Foreign Direct Investment
Foreign investment was introduced in 1991 under Foreign Exchange Management Act (FEMA), driven by then finance minister Manmohan Singh. As Singh subsequently became the prime minister, this has been one of his top political problems, even in the current times.India disallowed overseas corporate bodies (OCB) to invest in India.India imposes cap on equity holding by foreign investors in various sectors, current FDI in aviation and insurance sectors is limited to a maximum of 49%.
It refers to the investment made in foreign currency by foreign investors with a view to spread their business and to earn profit. Broadly foreign investment is of two type:
(1). Foreign Direct Investment i.e. FDI
(2). Portfolio Investment
A foreign direct investment (FDI) is a controlling ownership in a business enterprise in one country by an entity based in another country.
FDI is the net inflow of investment to enquire a lasting management interest in an enterprise operating in an economy other than that of investor. It usually involves participation in management, joint ventures, transfer of technology and expertise. It it the best form of foreign investment given its longevity, stability and far reaching objectives. In long term it brings growth, generate employment and fuels economic activities.
FDI has also three categories:
(1) Green Feild FDI : When it is made in new projects.
(2) Brown Field FDI : When it is made in vender develop or under utilised projects.
Types of FDI
Horizontal FDI- arises when a firm duplicates its home country-based activities at the same value chain stage in a host country through FDI.
Platform FDI -Foreign direct investment from a source country into a destination country for the purpose of exporting to a third country.
Vertical FDI -takes place when a firm through FDI moves upstream or downstream in different value chains i.e., when firms perform value-adding activities stage by stage in a vertical fashion in a host country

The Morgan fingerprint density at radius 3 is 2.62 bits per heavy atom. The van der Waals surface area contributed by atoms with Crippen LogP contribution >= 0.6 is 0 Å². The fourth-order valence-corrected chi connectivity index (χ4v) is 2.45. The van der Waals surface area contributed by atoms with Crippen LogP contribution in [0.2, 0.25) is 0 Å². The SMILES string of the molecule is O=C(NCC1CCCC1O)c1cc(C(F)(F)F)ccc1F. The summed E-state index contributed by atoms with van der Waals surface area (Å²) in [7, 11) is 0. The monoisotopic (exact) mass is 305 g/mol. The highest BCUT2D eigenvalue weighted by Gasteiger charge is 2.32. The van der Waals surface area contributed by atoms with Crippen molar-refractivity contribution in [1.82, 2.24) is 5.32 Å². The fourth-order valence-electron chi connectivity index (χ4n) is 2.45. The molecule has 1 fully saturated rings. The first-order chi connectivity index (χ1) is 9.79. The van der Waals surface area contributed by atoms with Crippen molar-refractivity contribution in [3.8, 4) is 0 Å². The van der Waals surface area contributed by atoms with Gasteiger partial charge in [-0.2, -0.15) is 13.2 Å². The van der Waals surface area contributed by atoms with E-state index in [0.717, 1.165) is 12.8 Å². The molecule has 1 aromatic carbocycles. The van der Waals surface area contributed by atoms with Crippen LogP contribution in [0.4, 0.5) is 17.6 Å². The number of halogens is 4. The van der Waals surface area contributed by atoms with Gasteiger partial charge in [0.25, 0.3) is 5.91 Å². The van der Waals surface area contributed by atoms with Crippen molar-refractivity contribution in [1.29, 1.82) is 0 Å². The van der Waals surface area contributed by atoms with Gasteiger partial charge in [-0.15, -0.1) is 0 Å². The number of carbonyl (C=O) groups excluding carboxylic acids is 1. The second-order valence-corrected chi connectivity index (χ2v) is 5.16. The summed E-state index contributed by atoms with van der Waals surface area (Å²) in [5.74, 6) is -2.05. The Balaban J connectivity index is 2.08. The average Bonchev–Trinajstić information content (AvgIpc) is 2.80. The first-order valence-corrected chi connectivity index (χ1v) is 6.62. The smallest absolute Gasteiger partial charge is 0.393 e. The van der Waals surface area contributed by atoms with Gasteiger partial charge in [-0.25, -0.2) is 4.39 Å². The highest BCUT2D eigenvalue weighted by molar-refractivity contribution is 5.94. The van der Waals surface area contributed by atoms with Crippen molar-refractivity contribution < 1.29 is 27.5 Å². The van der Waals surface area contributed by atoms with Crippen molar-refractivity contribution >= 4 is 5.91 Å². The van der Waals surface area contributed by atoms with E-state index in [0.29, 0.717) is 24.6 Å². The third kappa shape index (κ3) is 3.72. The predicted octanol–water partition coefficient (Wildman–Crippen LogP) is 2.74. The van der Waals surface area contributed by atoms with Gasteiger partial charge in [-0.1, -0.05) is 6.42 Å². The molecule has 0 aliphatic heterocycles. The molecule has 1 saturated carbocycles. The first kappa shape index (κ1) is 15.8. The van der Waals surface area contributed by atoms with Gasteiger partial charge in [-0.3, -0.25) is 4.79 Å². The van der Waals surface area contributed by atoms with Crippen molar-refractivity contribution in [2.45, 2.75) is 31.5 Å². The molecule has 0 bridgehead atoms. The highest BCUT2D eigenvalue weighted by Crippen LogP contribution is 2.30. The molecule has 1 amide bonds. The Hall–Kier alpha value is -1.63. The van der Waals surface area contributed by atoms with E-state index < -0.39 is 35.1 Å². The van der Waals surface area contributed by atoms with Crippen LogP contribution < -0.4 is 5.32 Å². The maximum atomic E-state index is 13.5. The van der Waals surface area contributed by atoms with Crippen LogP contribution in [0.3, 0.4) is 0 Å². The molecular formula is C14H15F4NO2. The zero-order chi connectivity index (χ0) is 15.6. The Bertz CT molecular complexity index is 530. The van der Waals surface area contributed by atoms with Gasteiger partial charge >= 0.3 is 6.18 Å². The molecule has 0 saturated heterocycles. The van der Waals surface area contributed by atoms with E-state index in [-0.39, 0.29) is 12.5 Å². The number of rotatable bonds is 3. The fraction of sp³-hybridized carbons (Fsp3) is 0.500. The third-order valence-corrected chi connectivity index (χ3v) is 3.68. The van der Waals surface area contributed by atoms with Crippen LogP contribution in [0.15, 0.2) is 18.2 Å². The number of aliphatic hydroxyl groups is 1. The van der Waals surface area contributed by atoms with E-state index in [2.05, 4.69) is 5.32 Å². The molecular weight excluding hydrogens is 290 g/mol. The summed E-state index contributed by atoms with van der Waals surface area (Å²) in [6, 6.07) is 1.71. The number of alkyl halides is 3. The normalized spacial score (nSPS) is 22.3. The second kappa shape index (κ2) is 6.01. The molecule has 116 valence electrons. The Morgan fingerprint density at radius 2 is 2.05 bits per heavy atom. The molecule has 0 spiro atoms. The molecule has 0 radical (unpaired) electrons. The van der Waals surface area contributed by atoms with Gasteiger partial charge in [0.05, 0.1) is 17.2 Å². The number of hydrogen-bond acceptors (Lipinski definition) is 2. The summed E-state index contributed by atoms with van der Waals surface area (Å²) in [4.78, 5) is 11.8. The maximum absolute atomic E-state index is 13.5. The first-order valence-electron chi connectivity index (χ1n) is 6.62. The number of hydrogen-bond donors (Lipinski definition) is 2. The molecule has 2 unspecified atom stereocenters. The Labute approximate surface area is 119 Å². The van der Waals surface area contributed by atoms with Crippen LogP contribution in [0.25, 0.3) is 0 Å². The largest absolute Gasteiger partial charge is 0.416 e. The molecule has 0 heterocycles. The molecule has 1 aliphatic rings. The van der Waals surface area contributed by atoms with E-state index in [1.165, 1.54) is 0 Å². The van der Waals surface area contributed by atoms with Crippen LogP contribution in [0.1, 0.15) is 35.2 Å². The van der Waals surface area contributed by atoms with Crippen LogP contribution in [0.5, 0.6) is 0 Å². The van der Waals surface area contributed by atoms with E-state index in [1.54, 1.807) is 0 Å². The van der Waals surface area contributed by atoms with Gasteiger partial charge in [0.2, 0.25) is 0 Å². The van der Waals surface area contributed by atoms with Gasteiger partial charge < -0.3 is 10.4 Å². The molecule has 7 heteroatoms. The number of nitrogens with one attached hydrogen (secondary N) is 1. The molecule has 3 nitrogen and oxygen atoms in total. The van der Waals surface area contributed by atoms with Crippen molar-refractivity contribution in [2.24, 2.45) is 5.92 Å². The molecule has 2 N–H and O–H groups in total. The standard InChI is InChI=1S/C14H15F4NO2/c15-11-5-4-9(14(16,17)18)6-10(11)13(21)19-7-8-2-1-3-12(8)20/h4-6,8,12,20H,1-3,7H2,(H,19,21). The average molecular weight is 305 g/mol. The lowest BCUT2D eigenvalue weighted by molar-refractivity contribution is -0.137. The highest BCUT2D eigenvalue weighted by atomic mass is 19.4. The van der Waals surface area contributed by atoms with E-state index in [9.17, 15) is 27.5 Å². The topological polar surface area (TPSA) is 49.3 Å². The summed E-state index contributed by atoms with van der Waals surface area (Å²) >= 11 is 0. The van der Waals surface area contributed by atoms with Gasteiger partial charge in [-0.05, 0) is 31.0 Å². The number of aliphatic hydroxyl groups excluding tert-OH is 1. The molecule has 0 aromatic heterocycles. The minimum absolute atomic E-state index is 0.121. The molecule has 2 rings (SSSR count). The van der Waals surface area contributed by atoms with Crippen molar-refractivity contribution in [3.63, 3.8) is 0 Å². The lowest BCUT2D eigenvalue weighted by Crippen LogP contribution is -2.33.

Foreign direct investment is distinguished from portfolio foreign investment, a passive investment in the securities of another country such as public stocks and bonds, by the element of “control”.
Recent FDI Developments in India(Important from exam point)
- Government eases FDI norms in 15 major sectors.
- Townships, shopping complexes & business centres – all allow up to 100% FDI under the auto route. Conditions on minimum capitalisation & floor area restrictions have now been removed for the construction development sector.
- India’s defence sector now allows consolidated FDI up to 49% under the automatic route. FDI beyond 49% will now be considered by the Foreign Investment Promotion Board. Govt approval route will be required only when FDI results in a change of ownership pattern.
- Private sector banks now allow consolidated FDI up to 74%.
- Up to 100% FDI is now allowed in coffee/rubber/cardamom/palm oil & olive oil plantations via the automatic route.
- 100% FDI is now allowed via the auto route in duty free shops located and operated in the customs bonded areas.
- Manufacturers can now sell their products through wholesale and/or retail, including through e-commerce without Government Approval.
- Foreign Equity caps have now been increased for establishment & operation of satellites, credit information companies, non-scheduled air transport & ground handling services from 74% to 100%.
- 100% FDI allowed in medical devices
- FDI cap increased in insurance & sub-activities from 26% to 49%
- FDI up to 49% has been permitted in the Pension Sector.
- Construction, operation and maintenance of specified activities of Railway sector opened to 100% foreign direct investment under automatic route.
- FDI policy on Construction Development sector has been liberalised by relaxing the norms pertaining to minimum area, minimum capitalisation and repatriation of funds or exit from the project. To encourage investment in affordable housing, projects committing 30 percent of the total project cost for low cost affordable housing have been exempted from minimum area and capitalisation norms.
- Investment by NRIs under Schedule 4 of FEMA (Transfer or Issue of Security by Persons Resident Outside India) Regulations will be deemed to be domestic investment at par with the investment made by residents.
- Composite caps on foreign investments introduced to bring uniformity and simplicity is brought across the sectors in FDI policy.
- 100% FDI allowed in White Label ATM Operations.